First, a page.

What the United States Is Doing

In 2003, the United States strengthened its ability to fight child sex tourism by passing the Prosecutorial Remedies and other Tools to end the Exploitation of Children Today (PROTECT) Act and the Trafficking Victim’s Protection Reauthorization Act. These laws increase penalties to a maximum of 30 years in prison for engaging in CST. Since the passage of the PROTECT Act, there have been over 20 indictments and over a dozen convictions of child sex tourists. The Department of Homeland Security has also developed the "Operation Predator" initiative to combat child exploitation, child pornography, and child sex tourism. The United States is also funding the NGO World Vision to conduct major public awareness and deterrence campaigns overseas that include public service announcements, internet messaging, brochures, posters, and billboards.

To provide information on child sex tourism involving American citizens, call the U.S. Immigration and Customs Enforcement tipline at: 1-866-DHS-2ICE. If immediate assistance is needed, contact the regional security officer at the local American embassy or consulate, or foreign law enforcement officials.

What Governments Can Do

Enhance Research and Coordination:

  • Research the extent and nature of the problem;
  • Draft an action plan for addressing CST; and
  • Designate a government point of contact to coordinate efforts with non-governmental, intergovernmental and travel/tourism organizations.

Augment Prevention and Training:

  • Encourage the travel industry to sign and implement the Code of Conduct; 
  • Fund and/or launch public awareness campaigns, highlighting relevant extraterritorial laws;
  • Train and sensitize law enforcement on the issue; and 
  • Ensure that border and airport officials report any suspected cases of child trafficking.

Strengthen Legal Measures and Prosecutions:

  • Draft, pass and/or enforce extraterritorial laws criminalizing CST;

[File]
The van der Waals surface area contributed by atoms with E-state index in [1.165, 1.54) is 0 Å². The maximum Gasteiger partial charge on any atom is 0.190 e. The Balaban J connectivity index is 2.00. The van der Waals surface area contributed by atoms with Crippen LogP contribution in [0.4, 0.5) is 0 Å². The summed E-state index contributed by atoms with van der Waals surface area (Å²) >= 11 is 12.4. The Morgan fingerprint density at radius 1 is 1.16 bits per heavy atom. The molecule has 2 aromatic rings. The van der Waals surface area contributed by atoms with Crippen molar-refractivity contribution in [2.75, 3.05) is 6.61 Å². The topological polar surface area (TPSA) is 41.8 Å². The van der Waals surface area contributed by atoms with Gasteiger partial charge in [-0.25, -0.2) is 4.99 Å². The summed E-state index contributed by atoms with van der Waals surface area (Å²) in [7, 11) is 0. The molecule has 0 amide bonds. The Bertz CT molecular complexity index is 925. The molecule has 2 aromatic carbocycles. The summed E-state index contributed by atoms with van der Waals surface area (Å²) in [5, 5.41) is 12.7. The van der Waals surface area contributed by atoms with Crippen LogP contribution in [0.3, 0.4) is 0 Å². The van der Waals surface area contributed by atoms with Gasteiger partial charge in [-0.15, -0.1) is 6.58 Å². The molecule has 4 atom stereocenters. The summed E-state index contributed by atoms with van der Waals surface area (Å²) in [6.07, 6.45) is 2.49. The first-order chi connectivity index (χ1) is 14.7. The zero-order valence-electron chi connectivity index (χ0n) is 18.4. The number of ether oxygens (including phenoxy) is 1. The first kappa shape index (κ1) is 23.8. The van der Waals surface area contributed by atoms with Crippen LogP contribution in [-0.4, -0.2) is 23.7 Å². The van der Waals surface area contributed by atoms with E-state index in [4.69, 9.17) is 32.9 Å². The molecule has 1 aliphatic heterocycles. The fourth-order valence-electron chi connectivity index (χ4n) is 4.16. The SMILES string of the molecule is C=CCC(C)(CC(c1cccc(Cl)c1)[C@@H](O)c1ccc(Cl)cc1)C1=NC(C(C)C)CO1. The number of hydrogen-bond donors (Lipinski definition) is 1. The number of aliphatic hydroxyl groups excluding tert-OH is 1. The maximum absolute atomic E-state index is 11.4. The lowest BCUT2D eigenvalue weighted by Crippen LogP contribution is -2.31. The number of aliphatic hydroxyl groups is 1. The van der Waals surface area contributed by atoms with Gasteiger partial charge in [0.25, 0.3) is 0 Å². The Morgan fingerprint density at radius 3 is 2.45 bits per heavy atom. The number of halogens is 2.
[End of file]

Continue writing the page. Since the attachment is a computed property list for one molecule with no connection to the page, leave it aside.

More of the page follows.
• Increase punishment for offenders; and 
  • Prosecute the crime to the fullest extent possible.

Assist Victims:

  • Provide shelter, counseling, medical, and legal assistance to victims;
  • Provide reintegration assistance as appropriate; and
  • Support the efforts of NGOs working with child victims.

 What United States Citizens Can Do

  • Stay informed and support the efforts of authorities and the tourism industry to prevent commercial sexual exploitation of children;
  • Report to the authorities abroad and/or to the U.S. Department of Homeland Security’s Immigration and Customs Enforcement if you suspect children are being commercially sexually exploited in tourism destinations; 
  • Be aware that any U.S. citizen or permanent legal resident arrested in a foreign country for sexually abusing minors may be subject to return to the U.S., and if convicted, can face up to 30 years imprisonment; and 
  • Support the efforts of NGOs working to protect children from commercial sexual exploitation.

What Businesses Can Do

Travel, tourism, and hospitality companies can sign the Code of Conduct to Protect Children from Sexual Exploitation in Travel and Tourism, which requires them to implement the following measures:

  • Establish a corporate ethical policy against commercial sexual exploitation of children (CSEC);
  • Place clauses in contracts with suppliers stating a common repudiation of CSEC;
  • Report annually on their progress;
  • Train tourism personnel;
  • Provide information to travelers; and 
  • Provide information to local "key persons" at travel destinations.

For more information, please log on to the Web site of the State Department’s Office to Monitor and Combat Trafficking in Persons at www.state.gov/g/tip.